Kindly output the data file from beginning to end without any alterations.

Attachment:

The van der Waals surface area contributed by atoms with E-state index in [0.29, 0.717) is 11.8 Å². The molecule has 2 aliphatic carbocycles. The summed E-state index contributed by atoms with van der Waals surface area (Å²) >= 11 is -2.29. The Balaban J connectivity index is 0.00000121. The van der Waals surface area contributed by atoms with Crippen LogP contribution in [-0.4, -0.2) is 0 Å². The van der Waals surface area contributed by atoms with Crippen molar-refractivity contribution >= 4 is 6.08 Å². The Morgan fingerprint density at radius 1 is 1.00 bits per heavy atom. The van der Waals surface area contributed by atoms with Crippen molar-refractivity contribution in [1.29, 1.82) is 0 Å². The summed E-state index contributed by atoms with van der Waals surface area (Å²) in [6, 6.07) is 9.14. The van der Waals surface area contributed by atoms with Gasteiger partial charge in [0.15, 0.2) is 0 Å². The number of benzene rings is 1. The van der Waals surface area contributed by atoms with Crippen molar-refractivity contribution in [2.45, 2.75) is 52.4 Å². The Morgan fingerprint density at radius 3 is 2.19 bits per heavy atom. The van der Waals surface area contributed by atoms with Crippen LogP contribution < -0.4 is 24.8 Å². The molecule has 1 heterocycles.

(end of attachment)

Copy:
The van der Waals surface area contributed by atoms with E-state index in [0.29, 0.717) is 11.8 Å². The molecule has 2 aliphatic carbocycles. The summed E-state index contributed by atoms with van der Waals surface area (Å²) >= 11 is -2.29. The Balaban J connectivity index is 0.00000121. The van der Waals surface area contributed by atoms with Crippen LogP contribution in [-0.4, -0.2) is 0 Å². The van der Waals surface area contributed by atoms with Crippen molar-refractivity contribution >= 4 is 6.08 Å². The Morgan fingerprint density at radius 1 is 1.00 bits per heavy atom. The van der Waals surface area contributed by atoms with Crippen molar-refractivity contribution in [1.29, 1.82) is 0 Å². The summed E-state index contributed by atoms with van der Waals surface area (Å²) in [6, 6.07) is 9.14. The van der Waals surface area contributed by atoms with Gasteiger partial charge in [0.15, 0.2) is 0 Å². The number of benzene rings is 1. The van der Waals surface area contributed by atoms with Crippen molar-refractivity contribution in [2.45, 2.75) is 52.4 Å². The Morgan fingerprint density at radius 3 is 2.19 bits per heavy atom. The van der Waals surface area contributed by atoms with Crippen LogP contribution < -0.4 is 24.8 Å². The molecule has 1 heterocycles.